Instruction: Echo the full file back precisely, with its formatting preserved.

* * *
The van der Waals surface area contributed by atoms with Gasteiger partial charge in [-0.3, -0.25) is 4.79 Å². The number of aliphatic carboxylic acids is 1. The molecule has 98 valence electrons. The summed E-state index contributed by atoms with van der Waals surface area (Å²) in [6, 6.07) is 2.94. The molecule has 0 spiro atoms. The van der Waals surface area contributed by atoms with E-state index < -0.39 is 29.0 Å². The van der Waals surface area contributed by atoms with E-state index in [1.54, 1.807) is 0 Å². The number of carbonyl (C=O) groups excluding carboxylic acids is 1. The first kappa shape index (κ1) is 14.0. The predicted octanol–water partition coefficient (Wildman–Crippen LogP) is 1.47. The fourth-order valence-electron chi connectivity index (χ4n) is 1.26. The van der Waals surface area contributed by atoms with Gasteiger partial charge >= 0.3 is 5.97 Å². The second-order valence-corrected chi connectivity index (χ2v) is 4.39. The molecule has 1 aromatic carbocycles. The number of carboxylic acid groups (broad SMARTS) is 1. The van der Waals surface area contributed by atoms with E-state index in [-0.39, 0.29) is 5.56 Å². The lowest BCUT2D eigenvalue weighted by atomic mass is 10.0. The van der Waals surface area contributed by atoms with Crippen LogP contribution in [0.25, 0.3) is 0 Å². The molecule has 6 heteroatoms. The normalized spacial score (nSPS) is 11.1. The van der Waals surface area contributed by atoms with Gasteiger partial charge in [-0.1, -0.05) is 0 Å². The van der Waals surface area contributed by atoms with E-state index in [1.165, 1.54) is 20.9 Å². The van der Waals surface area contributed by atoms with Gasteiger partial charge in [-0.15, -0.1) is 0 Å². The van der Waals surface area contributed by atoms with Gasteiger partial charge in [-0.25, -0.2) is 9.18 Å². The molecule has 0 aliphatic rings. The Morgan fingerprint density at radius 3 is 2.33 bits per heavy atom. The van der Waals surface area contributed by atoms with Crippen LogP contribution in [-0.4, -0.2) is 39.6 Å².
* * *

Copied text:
The van der Waals surface area contributed by atoms with Gasteiger partial charge in [-0.3, -0.25) is 4.79 Å². The number of aliphatic carboxylic acids is 1. The molecule has 98 valence electrons. The summed E-state index contributed by atoms with van der Waals surface area (Å²) in [6, 6.07) is 2.94. The molecule has 0 spiro atoms. The van der Waals surface area contributed by atoms with E-state index < -0.39 is 29.0 Å². The van der Waals surface area contributed by atoms with E-state index in [1.54, 1.807) is 0 Å². The number of carbonyl (C=O) groups excluding carboxylic acids is 1. The first kappa shape index (κ1) is 14.0. The predicted octanol–water partition coefficient (Wildman–Crippen LogP) is 1.47. The fourth-order valence-electron chi connectivity index (χ4n) is 1.26. The van der Waals surface area contributed by atoms with Gasteiger partial charge >= 0.3 is 5.97 Å². The second-order valence-corrected chi connectivity index (χ2v) is 4.39. The molecule has 1 aromatic carbocycles. The number of carboxylic acid groups (broad SMARTS) is 1. The van der Waals surface area contributed by atoms with E-state index in [-0.39, 0.29) is 5.56 Å². The lowest BCUT2D eigenvalue weighted by atomic mass is 10.0. The van der Waals surface area contributed by atoms with Crippen LogP contribution in [0.25, 0.3) is 0 Å². The molecule has 6 heteroatoms. The normalized spacial score (nSPS) is 11.1. The van der Waals surface area contributed by atoms with Gasteiger partial charge in [-0.1, -0.05) is 0 Å². The van der Waals surface area contributed by atoms with E-state index in [1.165, 1.54) is 20.9 Å². The van der Waals surface area contributed by atoms with Gasteiger partial charge in [-0.15, -0.1) is 0 Å². The van der Waals surface area contributed by atoms with Gasteiger partial charge in [-0.25, -0.2) is 9.18 Å². The molecule has 0 aliphatic rings. The Morgan fingerprint density at radius 3 is 2.33 bits per heavy atom. The van der Waals surface area contributed by atoms with Crippen LogP contribution in [-0.4, -0.2) is 39.6 Å².